The 5 Best Boardgames You Should Buy Kids & Casuals That Isn’t Monopoly

Let’s face it. Monopoly sucks.

But it’s the single most sold board game because it’s the only title familiar to many. Every conceivable franchise, for better or for worse, has had their own Monopoly variant. And despite its roots in trying to educate its players about the evils of corporate monopolies, Hasbro has unfortunately monopolized the beginner tabletop experience by keeping this boxed anomaly on every shelf of every toy shop and bookstore.

Monopoly is regrets
According to the Daily Mail, Monopoly is the top 1 board game in breaking up families over the holidays

I mourn the misfortune in the thousands of childhoods wasted on a boring, unbalanced, and stimulation-impaired game, especially since there are so many fantastic ones on the market today.

Monopoly is white nonsense

If you’re searching for smart and fun gifts for kids, wanting to try out a casual game for a dinner party, or if you’d like to crack into your first board game with a new, inarguably better classic, then I urge you to get any one of these instead:

  1. Settlers of Catandye_catan_150407_0564

    • A classic to replace a classic—Settlers of Catan is a resource management game that should rightfully replace Monopoly as a household staple. It’s a race to ten victory points, through building the biggest settlements, largest armies, and the longest roads. And you do so by collecting resources like stone, wool, lumber, and wheat on a hexagonal map that always changes. No two games are ever the same, rendering this new classic to be truly timeless and enjoyable for kids and adults alike. Catan has also had its own variants with famous franchises, like Star Trek, with additional material and mechanics that keep the game interesting.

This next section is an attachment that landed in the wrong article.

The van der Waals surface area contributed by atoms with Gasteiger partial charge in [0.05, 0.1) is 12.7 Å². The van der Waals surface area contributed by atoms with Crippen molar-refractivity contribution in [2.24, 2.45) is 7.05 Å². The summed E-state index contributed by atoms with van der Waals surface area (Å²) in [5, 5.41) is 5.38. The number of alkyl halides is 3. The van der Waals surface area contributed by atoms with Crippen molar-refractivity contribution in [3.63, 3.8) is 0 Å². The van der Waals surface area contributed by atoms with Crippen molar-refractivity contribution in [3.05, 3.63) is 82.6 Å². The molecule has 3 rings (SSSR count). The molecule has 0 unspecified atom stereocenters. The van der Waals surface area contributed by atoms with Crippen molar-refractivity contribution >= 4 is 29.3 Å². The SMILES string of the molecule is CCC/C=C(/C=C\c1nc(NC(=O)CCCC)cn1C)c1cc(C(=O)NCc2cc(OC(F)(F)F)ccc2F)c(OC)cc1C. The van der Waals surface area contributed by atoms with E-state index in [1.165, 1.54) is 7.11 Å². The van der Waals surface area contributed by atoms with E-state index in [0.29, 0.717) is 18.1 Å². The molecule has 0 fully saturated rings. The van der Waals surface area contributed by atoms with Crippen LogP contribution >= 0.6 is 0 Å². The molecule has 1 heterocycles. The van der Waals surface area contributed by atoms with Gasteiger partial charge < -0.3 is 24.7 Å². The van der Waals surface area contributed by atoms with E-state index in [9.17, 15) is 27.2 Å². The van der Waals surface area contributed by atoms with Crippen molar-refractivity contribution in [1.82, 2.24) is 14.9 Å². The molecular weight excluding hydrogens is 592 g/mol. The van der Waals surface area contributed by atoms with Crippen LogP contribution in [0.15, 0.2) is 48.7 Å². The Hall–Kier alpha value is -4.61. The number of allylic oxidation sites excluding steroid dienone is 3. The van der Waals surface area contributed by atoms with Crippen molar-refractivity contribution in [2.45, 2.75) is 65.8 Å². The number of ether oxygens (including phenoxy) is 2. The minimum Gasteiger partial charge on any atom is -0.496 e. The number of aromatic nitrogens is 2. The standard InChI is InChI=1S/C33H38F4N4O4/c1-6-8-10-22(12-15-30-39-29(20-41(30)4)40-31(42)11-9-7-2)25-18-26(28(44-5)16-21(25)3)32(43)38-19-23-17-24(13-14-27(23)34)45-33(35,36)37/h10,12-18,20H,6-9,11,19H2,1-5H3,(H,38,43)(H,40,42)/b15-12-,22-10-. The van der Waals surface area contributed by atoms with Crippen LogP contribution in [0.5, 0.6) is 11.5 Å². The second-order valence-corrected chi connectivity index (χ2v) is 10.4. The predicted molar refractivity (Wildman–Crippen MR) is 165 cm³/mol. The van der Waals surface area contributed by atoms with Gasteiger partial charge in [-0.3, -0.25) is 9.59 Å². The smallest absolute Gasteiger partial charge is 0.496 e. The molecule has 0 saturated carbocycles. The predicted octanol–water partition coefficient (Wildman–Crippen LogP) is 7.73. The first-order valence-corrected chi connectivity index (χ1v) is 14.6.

• Love this game? If you want to try something similar, Machikoro may be what you need.


    • While Catan holds you to the same dice roll numbers the entire game, Machikoro will allow you to buy infrastructure with different effects and different dice rolls to activate the resource.
  1.  Splendorsplendor-board-game-components.jpg

    • Another resource management game that is just so good that Real Human Adults host tournaments for, but with mechanics simple enough that you could regularly play it with an eight-year-old. (I have! Countless times!) You play as newbie merchants hoping to make it big. In Splendor, you take turns mining gems, or using them to buy bigger investments. Nobles may recognize your prestige and join you. The first to fifteen points takes it all home.